Catastrophic Animal Loss
A UCSB scientist and colleagues warn that widespread contraction of the planet’s animal life could have harmful effects on human well-being
The Earth’s current biodiversity — the product of 3.5 billion years of evolutionary trial and error — is vital to sustaining human life. This rich accumulation has reached a tipping point and is now shrinking rapidly.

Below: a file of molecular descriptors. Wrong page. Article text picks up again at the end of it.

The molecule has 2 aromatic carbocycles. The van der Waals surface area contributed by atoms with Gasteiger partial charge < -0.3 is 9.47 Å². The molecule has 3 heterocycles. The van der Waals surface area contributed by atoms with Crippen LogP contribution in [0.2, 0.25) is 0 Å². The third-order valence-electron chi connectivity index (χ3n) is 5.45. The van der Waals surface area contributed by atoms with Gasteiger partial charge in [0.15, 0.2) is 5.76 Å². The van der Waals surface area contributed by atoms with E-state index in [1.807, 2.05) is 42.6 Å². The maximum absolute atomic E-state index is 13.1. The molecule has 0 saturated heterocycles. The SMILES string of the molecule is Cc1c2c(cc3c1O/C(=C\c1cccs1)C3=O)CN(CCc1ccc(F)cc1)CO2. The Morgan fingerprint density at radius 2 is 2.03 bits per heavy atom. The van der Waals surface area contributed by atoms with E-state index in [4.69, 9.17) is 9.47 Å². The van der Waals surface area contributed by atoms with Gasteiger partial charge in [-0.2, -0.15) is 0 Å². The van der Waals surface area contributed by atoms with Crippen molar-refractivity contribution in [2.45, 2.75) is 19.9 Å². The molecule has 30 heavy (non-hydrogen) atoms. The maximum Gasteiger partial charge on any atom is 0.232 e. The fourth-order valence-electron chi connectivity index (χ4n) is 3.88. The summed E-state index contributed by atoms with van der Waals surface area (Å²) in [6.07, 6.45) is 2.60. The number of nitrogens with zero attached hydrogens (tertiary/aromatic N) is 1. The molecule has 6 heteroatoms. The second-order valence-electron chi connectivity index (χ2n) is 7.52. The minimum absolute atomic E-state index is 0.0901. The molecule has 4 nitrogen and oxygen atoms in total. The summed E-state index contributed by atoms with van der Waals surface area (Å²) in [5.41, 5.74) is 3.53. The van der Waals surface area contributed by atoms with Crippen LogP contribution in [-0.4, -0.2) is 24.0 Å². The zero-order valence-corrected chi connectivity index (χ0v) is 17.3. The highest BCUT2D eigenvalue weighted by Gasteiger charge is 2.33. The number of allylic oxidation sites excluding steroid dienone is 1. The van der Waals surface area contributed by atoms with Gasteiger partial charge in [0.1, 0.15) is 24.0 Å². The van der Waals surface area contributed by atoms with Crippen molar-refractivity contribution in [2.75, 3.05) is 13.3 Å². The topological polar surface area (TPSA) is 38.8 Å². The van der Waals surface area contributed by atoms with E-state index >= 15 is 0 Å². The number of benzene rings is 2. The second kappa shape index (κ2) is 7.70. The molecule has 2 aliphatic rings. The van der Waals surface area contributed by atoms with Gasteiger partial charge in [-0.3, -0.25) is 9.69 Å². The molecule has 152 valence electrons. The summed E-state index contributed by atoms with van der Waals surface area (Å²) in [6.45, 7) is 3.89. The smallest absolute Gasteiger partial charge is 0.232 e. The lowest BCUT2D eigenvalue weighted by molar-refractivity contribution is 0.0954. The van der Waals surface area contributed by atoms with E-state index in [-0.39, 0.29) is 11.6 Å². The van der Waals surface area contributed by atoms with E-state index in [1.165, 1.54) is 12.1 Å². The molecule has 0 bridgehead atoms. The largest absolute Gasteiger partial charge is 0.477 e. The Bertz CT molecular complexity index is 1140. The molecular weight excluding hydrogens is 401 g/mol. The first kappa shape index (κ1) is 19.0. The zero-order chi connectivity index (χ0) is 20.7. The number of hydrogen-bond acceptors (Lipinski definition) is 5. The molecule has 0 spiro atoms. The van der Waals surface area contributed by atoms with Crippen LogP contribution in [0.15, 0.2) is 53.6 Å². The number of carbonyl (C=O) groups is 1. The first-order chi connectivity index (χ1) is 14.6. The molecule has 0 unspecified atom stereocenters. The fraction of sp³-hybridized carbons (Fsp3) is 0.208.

New research conducted by an international team of scientists that includes UC Santa Barbara’s Hillary Young strongly suggests that human activity is driving the rapid loss and decline of animal life at such magnitude that we are likely in the early days of the planet’s sixth mass biological extinction event. The findings, which appear in the latest issue of the journal Science, demonstrate that since 1500, more than 320 terrestrial vertebrates have become extinct. Perhaps more important, it shows that populations of all the remaining species are experiencing a 25 percent average decline in abundance.